• TRON: Legacy: Creating an open and free system that is accessible to everyone isn't always a good thing, because all entities are not created equal, and some entities, when given infinite rights and access, will use them to force their will upon others, and remove their infinite rights and access. Sometimes proprietary is the way to go.
  • Utøya: July 22:
    • There are no safe places left anymore. Tragedy can strike at any time, at any place. Very terrifying, but sadly true.
    • Doing what's right comes at a cost. In the worst case, you die for it. That doesn't mean it's wrong to do so, but you must be aware of the cost.
    • No matter how clever and brave you are, if you are caught in a shooting, and don't have skills useful against attackers, you run or hide ASAP - trying to play a hero will get you uselessly killed.

    Literature 
  • Many of the original Aesop's Fables have this trope - in fact, family friendly modern selections of Aesop's Fables have to tactically omit many of the original ones. Some examples include:
    • The Bat and the Weasels: it's sometimes wise to change or lie about your affiliation in order to save your own skin.
    • The Fox and the Goat: don't trust anyone who's in trouble, because they're likely to be using you to get out of it.
    • The Farmer and the Nightingale: never believe a captive's promise and never give up what you have.
    • The Ass and the Lap Dog (and The Eagle and the Crow): just because someone else achieves something good doesn't mean that you can.
    • The Porcupine and the Snakes: be careful who you take as a guest, because they might be an asshole.
    • The Lark and her Young Ones: if something is worth doing, the only one you can trust to do it is yourself.
    • The Wolf and the Lamb: arguing rationally with the powerful is useless, they'll just overwhelm you.
    • The Wolf and the Crane: the higher your hopes, the more likely you are to be disappointed. If you put yourself in danger to help someone, they won't always be grateful and it will be nothing more than a waste of time.
    • The Two Pots: don't hang around powerful people, if there's any mutual trouble you'll get the worst of it.
    • The Man and the Lion: never believe what anyone says in their own defense.
    • The Lion's Share or The Lion and Other Beasts Go Hunting: just because someone wants you to co-operate with them in work does not mean they will give you a share of the reward.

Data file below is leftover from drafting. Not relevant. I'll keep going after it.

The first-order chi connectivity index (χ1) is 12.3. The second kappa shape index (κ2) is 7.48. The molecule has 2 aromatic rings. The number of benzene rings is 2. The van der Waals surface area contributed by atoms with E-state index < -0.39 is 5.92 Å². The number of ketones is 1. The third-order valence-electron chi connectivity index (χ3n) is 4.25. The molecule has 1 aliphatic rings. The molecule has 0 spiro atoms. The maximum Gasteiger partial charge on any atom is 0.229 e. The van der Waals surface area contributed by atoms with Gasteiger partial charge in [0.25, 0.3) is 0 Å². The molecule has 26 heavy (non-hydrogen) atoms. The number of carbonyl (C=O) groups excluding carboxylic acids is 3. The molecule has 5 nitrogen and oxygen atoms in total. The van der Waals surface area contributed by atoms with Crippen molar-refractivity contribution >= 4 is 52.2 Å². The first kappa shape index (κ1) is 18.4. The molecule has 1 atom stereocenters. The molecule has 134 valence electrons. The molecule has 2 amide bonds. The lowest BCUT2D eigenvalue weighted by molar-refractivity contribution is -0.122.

• The Farmer and the Snake: some people are just plain evil and no amount of building trust will change that.
    • The Ass and his Driver: if someone is determined to destroy themselves, step back and let them, or they'll destroy you too.
    • The Man, the Boy, and the Ass: No matter what you do, someone will dislike it, and trying to change what you do to please everyone will literally make you lose your ass.
  • The final book of A Series of Unfortunate Events had the Aesop of "some mysteries will never be solved."
  • One of the Stock Aesops is that cowardice doesn't pay. In extreme cases, the brave survives where the coward dies (sometimes Driven to Suicide), or alternatively they both survive/die, but the coward is marked forever. So it comes as a tragic surprise that in Bridge to Terabithia, Leslie, who had no fear from the creek, drowns, whereas Jess, who feared the water (and couldn't swim) survives—and while he does suffer, it's not because of cowardice.
  • The Chronicles of Narnia contain the lesson that the real world is a harsh and violent place that sometimes takes a fair amount of violence to survive in. C. S. Lewis was even quoted once as saying that pretending otherwise would do a great disservice to children. Once again, an example of a very true and important Aesop, but one that many parents would rather their children didn't know.
  • In the famous science fiction short story The Cold Equations, the moral is "life is fundamentally unfair." This serves as a deconstruction of stories where the day is always saved somehow, all too often by Contrived Coincidences or Applied Phlebotinum. Enforced in that John Campbell sent the story back to Tom Godwin three times because Godwin kept saving the girl without resorting to either plot device.
  • Courtship Rite borders on Spoof Aesop territory. On a Lost Colony where cycles of famine have made cannibalism common and acceptable, he has a preacher teaching that cannibalism is wrong. At first, the reader may expect that cannibalism is being used as a metaphor, and that we're going to learn an ordinary Aesop about violence being wrong, but in the end, the preacher is forced to learn a valuable lesson: cannibalism isn't so bad, really.
  • Although Friedrich Nietzsche is not explicitly Social Darwinist, his revolt against conventional morality elaborated upon with Beyond Good and Evil, The Antichrist and others engender a rejection of egalitarian altruism and antipathy for the socially disadvantaged.
  • In Harriet the Spy, young writer Harriet learns that sometimes you have to lie to people to help them feel better about themselves so they won't hate you.
  • The works of H. P. Lovecraft teach you that the universe is not just a Crapsack World, but in fact a fundamentally indifferent and horrifying place and only our ignorance of its true nature keeps us all sane.
  • Jackie and Craig: Yep kids, life is vicious, miserable and totally indifferent to your suffering, so be sure to cling to those precious few bright spots for the brief time that they last!